Of all the things humans have endeavored, that was once learned, why did the bike become the expression in our lexicon?
Well, there’s a neuroscientific explanation for why we never forget how to ride a bike!
There’s a particular nerve cell in the brain the controls the formation of memories for motor skills. They’re called ‘molecular layer interneurons’. These never cells encode electric signals leaving the cerebellum – the part of the brain that controls coordinated movement – into a language that can be stored as memory in other parts of the brain.
This process is true for all other motor skills, from throwing a ball to dancing the tango…so why have we singled out the expression…’ It’s like riding a bike?’ Why not it’s like dancing the tango???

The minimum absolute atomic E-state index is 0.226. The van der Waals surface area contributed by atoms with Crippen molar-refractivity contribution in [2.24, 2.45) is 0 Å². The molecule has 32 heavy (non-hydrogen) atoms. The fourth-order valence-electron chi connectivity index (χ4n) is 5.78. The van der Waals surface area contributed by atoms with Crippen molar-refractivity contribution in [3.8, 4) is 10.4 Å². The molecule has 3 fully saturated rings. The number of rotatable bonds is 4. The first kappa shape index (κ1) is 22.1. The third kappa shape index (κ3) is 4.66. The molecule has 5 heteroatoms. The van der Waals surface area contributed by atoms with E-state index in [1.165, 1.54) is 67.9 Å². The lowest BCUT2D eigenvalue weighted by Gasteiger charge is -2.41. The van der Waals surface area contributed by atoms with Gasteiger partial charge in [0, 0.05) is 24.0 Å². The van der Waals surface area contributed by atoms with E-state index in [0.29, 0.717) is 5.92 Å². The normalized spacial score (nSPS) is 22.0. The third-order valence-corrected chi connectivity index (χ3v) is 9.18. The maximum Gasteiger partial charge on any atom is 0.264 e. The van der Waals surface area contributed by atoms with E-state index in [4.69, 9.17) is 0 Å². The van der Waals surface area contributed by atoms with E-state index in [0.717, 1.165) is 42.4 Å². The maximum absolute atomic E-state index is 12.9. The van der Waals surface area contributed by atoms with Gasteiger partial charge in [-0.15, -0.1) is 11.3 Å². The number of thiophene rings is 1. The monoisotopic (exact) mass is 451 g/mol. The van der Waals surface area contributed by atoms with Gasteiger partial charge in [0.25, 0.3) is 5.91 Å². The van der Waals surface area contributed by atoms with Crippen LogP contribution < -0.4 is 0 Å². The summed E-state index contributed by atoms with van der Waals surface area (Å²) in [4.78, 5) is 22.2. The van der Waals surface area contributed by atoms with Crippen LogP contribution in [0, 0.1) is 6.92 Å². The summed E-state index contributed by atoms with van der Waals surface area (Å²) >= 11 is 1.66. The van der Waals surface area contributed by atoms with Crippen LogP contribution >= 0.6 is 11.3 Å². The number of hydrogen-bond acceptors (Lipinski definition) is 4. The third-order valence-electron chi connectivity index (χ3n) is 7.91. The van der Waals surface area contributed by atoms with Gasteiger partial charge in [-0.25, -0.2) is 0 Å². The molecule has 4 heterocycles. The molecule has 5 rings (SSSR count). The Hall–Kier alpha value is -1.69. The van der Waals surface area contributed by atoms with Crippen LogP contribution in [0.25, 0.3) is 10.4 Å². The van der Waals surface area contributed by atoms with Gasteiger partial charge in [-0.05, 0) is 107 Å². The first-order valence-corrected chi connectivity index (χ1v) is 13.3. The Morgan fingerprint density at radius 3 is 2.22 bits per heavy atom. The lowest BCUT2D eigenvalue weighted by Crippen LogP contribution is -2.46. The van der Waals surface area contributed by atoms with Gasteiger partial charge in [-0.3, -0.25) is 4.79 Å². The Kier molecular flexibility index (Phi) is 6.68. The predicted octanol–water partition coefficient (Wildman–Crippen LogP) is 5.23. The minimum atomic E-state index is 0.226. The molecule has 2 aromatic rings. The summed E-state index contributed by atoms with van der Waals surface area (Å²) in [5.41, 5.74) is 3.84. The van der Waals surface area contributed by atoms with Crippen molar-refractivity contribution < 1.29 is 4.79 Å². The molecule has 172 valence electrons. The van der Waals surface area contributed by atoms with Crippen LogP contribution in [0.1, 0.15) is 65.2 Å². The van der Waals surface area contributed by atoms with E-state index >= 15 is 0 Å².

For some reason, we’ve chosen riding a bike as the benchmark by which all motor skills are to be judged?
I personally don’t know why this is, I’m sure no one really knows…but science has a theory:
“Intrinsic stability” meaning that the modern front steering wheel of a bike, when at speed, will steer itself. For example, have you ever ghost riding a bike before? You get up to speed and jump off and you watch the bike go! The bike will even make small steering corrections to keep upright. It can be suggested that our brains feel a sense of instability with a dash of fear when we learn to ride a bike – we quickly correct and encode a permanent skill out of necessity?
Or…..I like this theory. It may have to do with childhood when most of us learn to ride a bike. It’s one of the few universal skills taught to us by a trusted adult. That leap of faith when the trainers are removed and the person holding the seat to keep you steady… (but has secretly let go). I ofter dream about the time when I was riding my bike for the first time on my own. I remember looking back and seeing my dad blocks away…and thinking….”this is the best feeling!”
I’ll never forget that moment…